Opinion | Learn to Stop Worrying and Love Debt – By Paul Krugman – The New York Times

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Opinion Columnist

Credit…Columbia Pictures Corporation, via Alamy

“Amid all the wild swings in U.S. politics over the past decade, one thing has remained constant: the G.O.P. position on government debt. The party considers high levels of debt an existential threat — if a Democrat is sitting in the White House. If a Republican president presides over big deficits, well, as Donald Trump’s budget director reportedly told supporters last year, “nobody cares.”

So it’s a completely safe prediction that once Joe Biden is sworn in, we will once again hear lots of righteous Republican ranting about the evils of borrowing. What’s less clear is whether we’ll see a repeat of what happened during the Obama years, when many centrists — and much of the news media — both took obvious fiscal phonies seriously and joined in the chorus of fearmongering.

Let’s hope not. For the fact is that we’ve learned a lot about the economics of government debt over the past few years — enough so that Olivier Blanchard, the eminent former chief economist of the International Monetary Fund, is talking about a “shift in fiscal paradigm.” And the new paradigm suggests both that public debt isn’t a major problem and that government borrowing for the right purposes is actually the responsible thing to do.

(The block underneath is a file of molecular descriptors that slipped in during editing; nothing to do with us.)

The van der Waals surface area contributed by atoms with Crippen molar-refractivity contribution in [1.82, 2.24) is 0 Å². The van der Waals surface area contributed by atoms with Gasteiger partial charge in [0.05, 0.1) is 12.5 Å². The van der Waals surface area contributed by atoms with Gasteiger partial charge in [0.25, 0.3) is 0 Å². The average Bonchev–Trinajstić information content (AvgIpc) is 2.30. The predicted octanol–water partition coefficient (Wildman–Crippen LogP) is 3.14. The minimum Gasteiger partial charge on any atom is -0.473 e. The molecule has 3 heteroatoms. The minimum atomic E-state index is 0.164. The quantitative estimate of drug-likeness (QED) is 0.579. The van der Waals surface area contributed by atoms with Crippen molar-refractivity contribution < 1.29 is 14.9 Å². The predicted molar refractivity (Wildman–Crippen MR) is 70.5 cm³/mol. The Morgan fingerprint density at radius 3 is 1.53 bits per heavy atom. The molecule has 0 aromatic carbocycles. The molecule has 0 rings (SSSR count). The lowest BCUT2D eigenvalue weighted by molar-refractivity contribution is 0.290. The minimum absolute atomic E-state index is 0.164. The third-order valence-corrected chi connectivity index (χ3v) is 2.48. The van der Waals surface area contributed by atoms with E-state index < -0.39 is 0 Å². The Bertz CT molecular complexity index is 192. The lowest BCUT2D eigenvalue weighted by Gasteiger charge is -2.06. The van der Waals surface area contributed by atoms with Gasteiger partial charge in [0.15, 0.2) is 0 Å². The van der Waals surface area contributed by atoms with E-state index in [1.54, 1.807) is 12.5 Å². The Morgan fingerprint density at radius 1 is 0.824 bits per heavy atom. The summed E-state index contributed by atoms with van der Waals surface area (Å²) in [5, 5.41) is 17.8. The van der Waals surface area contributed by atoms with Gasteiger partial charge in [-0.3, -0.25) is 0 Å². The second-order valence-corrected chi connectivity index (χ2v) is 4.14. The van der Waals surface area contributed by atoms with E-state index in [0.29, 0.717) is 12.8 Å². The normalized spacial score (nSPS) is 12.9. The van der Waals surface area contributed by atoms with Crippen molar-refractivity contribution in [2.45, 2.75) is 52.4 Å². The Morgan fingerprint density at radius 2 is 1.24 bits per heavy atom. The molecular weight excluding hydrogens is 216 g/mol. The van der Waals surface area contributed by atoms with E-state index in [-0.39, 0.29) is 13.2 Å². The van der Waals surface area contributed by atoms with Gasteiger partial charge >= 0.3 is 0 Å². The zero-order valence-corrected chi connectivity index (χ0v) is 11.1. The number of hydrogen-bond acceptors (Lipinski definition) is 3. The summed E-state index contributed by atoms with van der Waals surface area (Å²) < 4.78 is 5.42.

Why are economists thinking differently about debt? Part of the answer is that we’ve discovered some things about how the world works; the rest of the answer is that the world has changed.

It made some sense, nine or 10 years ago, to worry that the financial crisis in Greece was a harbinger of potential debt crises in other countries (although I never bought it). As it turned out, however, the full list of countries that ended up looking like Greece is … Greece. What briefly seemed like a spread of Greek-style problems across southern Europe turned out to be a temporary investor panic, quickly ended by a promise from the European Central Bank that it would lend money to cash-short governments if necessary.